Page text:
If you are doing this by hand, stir. A lot. Now it is time to knead. If you have a mixer, lucky you. Let it run for quite a while for this recipe. I let it go about 10 minutes or so. I almost always have to add more flour. It is always too sticky and wet. If you're not sure, stick your fingers way down into the dough (please turn the machine off first!). If it feels pretty wet/sticky, add another half cup of flour and then check again after it is incorporated. Knead the dough until it is "smooth and silky." Then incorporate about 2 tbsp of butter in cold bits. Truth be told, I often forget this step and it only makes a marginal difference. There are moments when you can get away with a lack of attention. Just not very many of them. Plop the dough onto the table and form it into a ball by kneading by hand a few times. If you aren't using a machine, you'll have been kneading by hand for a while, like twenty minutes. I'm not going to go into an explanation on how to knead. I figure if you don't know, you haven't made bread before and you're not going to be making this recipe anyway. However, if you haven't tried kneading bread dough before, you really are missing out on an energizing yet calming experience. Getting your hands into a soft dough, giving yourself time to reflect on... whatever or nothing, really getting your hands into something that will possibly be the first thing you put into your mouth during the following days, sustains you through the week, is something almost spiritual. It connects you to generations and generations of people before you who kneaded their own bread and thought about the things that mattered to them. It shouldn't be missed. Try it at least once.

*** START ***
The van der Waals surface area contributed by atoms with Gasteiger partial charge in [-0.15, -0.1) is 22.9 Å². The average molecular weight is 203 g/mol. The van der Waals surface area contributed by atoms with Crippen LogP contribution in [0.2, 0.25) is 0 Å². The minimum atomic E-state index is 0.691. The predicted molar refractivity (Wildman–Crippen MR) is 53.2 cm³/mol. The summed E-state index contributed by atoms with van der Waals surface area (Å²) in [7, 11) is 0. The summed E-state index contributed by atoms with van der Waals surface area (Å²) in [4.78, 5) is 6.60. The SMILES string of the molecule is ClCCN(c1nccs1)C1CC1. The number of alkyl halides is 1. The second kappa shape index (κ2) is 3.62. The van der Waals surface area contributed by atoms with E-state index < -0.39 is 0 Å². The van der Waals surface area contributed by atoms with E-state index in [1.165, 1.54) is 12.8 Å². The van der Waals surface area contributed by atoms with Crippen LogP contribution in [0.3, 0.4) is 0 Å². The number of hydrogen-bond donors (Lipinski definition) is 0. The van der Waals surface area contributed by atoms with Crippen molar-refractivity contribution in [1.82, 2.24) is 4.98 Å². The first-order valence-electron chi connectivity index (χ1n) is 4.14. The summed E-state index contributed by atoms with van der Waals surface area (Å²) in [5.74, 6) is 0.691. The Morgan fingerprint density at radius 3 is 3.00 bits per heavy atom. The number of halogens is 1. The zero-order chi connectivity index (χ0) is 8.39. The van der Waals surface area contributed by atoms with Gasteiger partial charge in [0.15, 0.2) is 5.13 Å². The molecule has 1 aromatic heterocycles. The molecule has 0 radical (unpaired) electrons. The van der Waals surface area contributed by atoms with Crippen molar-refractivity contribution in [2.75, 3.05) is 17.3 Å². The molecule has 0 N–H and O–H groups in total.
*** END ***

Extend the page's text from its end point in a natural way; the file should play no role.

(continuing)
And yet, here is my first annoyance in my learning curve in bread-making. How do I know what a smooth and silky ball of dough looks like? How will you know? Well, here is the photo of what it should look like:
Okay, so now stick that sucker in an ungreased bowl. Don't smear it with oil or butter. It isn't necessary. Make sure the bowl is big. Cover the bowl with plastic wrap and leave it in a warmish place for a long time. About 1.5 hours. When I first started making bread this year and using this book, because the recipes in this book take longer than any other bread recipes I've used, I would still be doing all the usual activities around here - taking the kids to the library, the playground, going grocery shopping or doing other errands. It was always my downfall. I would come home to an over-risen dough or would be baking the bread at 11:00 at night or force it to sit in the cold storage until the next morning when I had time to bake it. I learned after too many times that this just doesn't work with good bread-making. I have to be present in what I'm doing. I have to do just one thing at a time and let the rest of the day be. We stay at home, Emily helps me make the bread, it is the activity that day. She knows that it is special, that we'll be eating this bread over the next few days and therefore it deserves our attention and the respect of letting it be our focus that day. If I do this, I have a beautiful loaf. If I don't, chances are we'll be eating a brick for a couple of days, or I'll be starting again. Give important things the respect of my time. That's what I've learned. That doesn't mean of course that I never end up baking loaves at 10:00 pm. Like when I'm focussed on getting my WCW post together rather than getting the loaves in the oven. Oh, the irony.